Rep. Jerrold Nadler (D-N.Y.), the chairman of the House Judiciary Committee, on Capitol Hill on May 16. (Chip Somodevilla/Getty Images)
Opinion writer

Rep. Jerrold Nadler’s letter to White House Counsel Pat Cipollone runs eight pages. If you look carefully enough you’ll see Nadler (D-N.Y.) positioning the House for one of three options in dealing with President Trump’s unconstitutional stonewalling, which is designed to remove Trump from any accountability for his conduct while in office. Nadler, the chairman of the House Judiciary Committee, isn’t choosing one strategy over the others, but rather, is keeping his options open.

The first course of action is to continue hammering away at the facts, influence public opinion and ensure that Trump goes into the 2020 election bruised and bloodied. Atop the list of required steps: Rebutting the “exoneration” claim by Trump and his lackeys. To that end, Nadler writes:

As a threshold matter, your failure to comprehend the gravity of the Special Counsel’s findings is astounding and dangerous. The Mueller Report found that Russia interfered in our elections and outlined our nation’s acute vulnerability to another attack. The Special Counsel also found that the President engaged in multiple acts to exert undue influence over law enforcement investigations.

He reminds voters that 900 prosecutors have signed a letter affirming their view that, absent Justice Department policy not to indict a sitting president, the conduct in special counsel Robert S. Mueller III’s report would have warranted an indictment.

Nadler is also making the record clear for a court fight. In this, he not only sets forth the records of all his committee’s efforts to accommodate the White House (judges want to see that sort of thing before resorting to injunctive relief). He also makes the legal argument: Congress has “the right — indeed the duty under the Constitution” to investigate. The president, therefore, cannot simultaneously claim “the President cannot be indicted by the Department of Justice, and that Congress cannot investigate him.” This would put Trump “above the law." Demanding that the House stop its inquiry is “inconsistent with the most basic principles underlying our constitutional system of government.”

In other words, you judges out there, Trump is trying to take an unprecedented position that Congress cannot investigate wrongdoing (Benghazi? Fast & Furious? Watergate?). The judicial branch must help us stop him.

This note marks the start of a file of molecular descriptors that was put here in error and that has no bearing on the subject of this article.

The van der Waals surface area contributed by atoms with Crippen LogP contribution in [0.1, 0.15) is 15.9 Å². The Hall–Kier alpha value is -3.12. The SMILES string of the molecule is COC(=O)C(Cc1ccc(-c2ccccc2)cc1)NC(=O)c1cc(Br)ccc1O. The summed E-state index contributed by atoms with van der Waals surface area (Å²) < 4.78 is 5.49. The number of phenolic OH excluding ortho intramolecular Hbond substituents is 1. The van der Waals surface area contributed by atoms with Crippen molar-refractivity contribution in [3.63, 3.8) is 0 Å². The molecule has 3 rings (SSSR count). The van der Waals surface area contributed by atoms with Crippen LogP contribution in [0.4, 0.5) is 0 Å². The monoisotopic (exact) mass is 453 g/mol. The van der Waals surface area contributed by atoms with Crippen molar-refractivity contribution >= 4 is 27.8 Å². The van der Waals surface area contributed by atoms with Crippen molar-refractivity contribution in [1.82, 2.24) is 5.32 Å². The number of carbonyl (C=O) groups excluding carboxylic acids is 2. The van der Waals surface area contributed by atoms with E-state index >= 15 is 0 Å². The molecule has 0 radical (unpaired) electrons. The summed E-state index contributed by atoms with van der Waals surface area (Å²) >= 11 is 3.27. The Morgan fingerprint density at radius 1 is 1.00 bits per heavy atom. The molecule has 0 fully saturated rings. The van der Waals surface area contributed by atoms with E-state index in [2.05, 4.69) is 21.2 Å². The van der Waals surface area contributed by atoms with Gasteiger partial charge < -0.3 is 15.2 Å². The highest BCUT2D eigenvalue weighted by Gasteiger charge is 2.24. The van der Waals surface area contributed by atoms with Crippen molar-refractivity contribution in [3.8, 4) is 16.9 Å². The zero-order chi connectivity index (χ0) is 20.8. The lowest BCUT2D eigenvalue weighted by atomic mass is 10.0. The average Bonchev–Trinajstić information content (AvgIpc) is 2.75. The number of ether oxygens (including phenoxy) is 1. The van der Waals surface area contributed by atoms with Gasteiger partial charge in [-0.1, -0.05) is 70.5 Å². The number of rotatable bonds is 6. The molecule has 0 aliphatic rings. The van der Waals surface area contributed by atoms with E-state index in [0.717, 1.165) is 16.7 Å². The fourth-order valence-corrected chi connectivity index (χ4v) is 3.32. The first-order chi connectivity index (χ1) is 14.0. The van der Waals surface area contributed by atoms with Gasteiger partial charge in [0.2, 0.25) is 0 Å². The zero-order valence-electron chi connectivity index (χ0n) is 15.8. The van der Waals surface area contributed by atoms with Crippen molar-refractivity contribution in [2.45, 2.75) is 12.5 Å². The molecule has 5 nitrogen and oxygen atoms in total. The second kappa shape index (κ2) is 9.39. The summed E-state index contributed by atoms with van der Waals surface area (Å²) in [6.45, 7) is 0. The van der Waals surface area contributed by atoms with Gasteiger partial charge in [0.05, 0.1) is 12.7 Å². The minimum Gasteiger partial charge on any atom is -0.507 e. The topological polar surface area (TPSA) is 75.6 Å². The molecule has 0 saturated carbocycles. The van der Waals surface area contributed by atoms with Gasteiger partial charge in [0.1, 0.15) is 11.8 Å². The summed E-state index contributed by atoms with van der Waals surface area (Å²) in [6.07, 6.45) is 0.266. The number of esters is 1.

As a third option, Nadler is also laying the predicate for an article of impeachment based on obstruction of Congress. The third article of impeachment against President Richard M. Nixon declared that Nixon had “failed without lawful cause or excuse to produce papers and things as directed by duly authorized subpoenas issued by the Committee on the Judiciary of the House of Representatives . . . and willfully disobeyed such subpoenas." Article 3 continued, "The subpoenaed papers and things were deemed necessary by the Committee in order to resolve by direct evidence fundamental, factual questions relating to Presidential direction, knowledge or approval of actions demonstrated by other evidence to be substantial grounds for impeachment of the President.”

The article described four instances in which Nixon refused to respond to subpoenas. Nadler lists nine instances in which committees have been denied access to documents or information on everything from the funding of Trump’s border wall, to Department of Homeland Security policies and the firings of its senior officials, to the Affordable Care Act. Nadler’s letter would suggest that committees certainly can turn those documents into subpoenas, giving Trump a choice between coughing up information or finding himself in a worse position than that which drew an article of impeachment against Nixon.

There you have it: Evidence of obstruction of justice; the president’s self-interested refusal to address Russia’s attack on our election system — and, indeed, to have invited it (!); and obstruction of Congress. Maybe investigations and discussion of these offenses substantially impact voters’ choice in 2020. (Stop the madness! Dump Trump!) Alternatively, Congress is building a darn good record for litigation. And finally, as an alternative or after exhausting the judicial option, Congress has enough material for at least three robust articles of impeachment. (And we haven’t gotten to a possible campaign finance conspiracy or possible financial misconduct.)

In Watergate, they said to follow the money. Here, follow the letters. They’ll tell you a lot.

Read more:

Greg Sargent: The latest White House absurdity on Mueller is shocking. Even for Trump.

Danielle Allen: Stop calling impeachment a political decision

Walter Dellinger: Democrats’ obsession with redaction is obscuring the obvious: Trump committed high crimes

Harry Litman: William Barr is making Trump’s obsession his own

Dana Milbank: Trump’s not claiming executive power. He’s going for divine right.